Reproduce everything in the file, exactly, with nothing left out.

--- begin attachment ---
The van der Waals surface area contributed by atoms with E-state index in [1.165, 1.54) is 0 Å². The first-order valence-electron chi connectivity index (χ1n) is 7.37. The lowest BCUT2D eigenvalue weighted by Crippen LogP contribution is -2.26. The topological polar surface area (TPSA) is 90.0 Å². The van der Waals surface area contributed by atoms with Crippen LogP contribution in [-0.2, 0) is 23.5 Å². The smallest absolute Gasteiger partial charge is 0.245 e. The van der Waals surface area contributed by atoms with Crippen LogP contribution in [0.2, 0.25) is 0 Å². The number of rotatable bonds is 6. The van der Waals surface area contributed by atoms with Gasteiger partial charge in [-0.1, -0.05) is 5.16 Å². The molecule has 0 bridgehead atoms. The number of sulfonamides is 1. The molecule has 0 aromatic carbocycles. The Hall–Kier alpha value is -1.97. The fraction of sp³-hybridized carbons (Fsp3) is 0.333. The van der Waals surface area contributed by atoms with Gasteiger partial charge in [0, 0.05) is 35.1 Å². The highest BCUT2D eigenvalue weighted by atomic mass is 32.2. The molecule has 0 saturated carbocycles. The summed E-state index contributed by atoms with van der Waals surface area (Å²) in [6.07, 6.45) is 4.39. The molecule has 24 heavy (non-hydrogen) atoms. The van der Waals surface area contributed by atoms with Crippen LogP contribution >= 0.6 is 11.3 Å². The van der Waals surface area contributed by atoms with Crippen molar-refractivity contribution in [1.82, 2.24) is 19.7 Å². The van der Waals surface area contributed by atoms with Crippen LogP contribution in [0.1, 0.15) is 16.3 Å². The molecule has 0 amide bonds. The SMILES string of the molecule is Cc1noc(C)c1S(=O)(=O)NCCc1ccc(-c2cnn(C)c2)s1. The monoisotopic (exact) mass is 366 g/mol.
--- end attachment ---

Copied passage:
The van der Waals surface area contributed by atoms with E-state index in [1.165, 1.54) is 0 Å². The first-order valence-electron chi connectivity index (χ1n) is 7.37. The lowest BCUT2D eigenvalue weighted by Crippen LogP contribution is -2.26. The topological polar surface area (TPSA) is 90.0 Å². The van der Waals surface area contributed by atoms with Crippen LogP contribution in [-0.2, 0) is 23.5 Å². The smallest absolute Gasteiger partial charge is 0.245 e. The van der Waals surface area contributed by atoms with Crippen LogP contribution in [0.2, 0.25) is 0 Å². The number of rotatable bonds is 6. The van der Waals surface area contributed by atoms with Gasteiger partial charge in [-0.1, -0.05) is 5.16 Å². The molecule has 0 bridgehead atoms. The number of sulfonamides is 1. The molecule has 0 aromatic carbocycles. The Hall–Kier alpha value is -1.97. The fraction of sp³-hybridized carbons (Fsp3) is 0.333. The van der Waals surface area contributed by atoms with Gasteiger partial charge in [0, 0.05) is 35.1 Å². The highest BCUT2D eigenvalue weighted by atomic mass is 32.2. The molecule has 0 saturated carbocycles. The summed E-state index contributed by atoms with van der Waals surface area (Å²) in [6.07, 6.45) is 4.39. The molecule has 24 heavy (non-hydrogen) atoms. The van der Waals surface area contributed by atoms with Crippen LogP contribution >= 0.6 is 11.3 Å². The van der Waals surface area contributed by atoms with Crippen molar-refractivity contribution in [1.82, 2.24) is 19.7 Å². The van der Waals surface area contributed by atoms with Crippen LogP contribution in [0.1, 0.15) is 16.3 Å². The molecule has 0 amide bonds. The SMILES string of the molecule is Cc1noc(C)c1S(=O)(=O)NCCc1ccc(-c2cnn(C)c2)s1. The monoisotopic (exact) mass is 366 g/mol.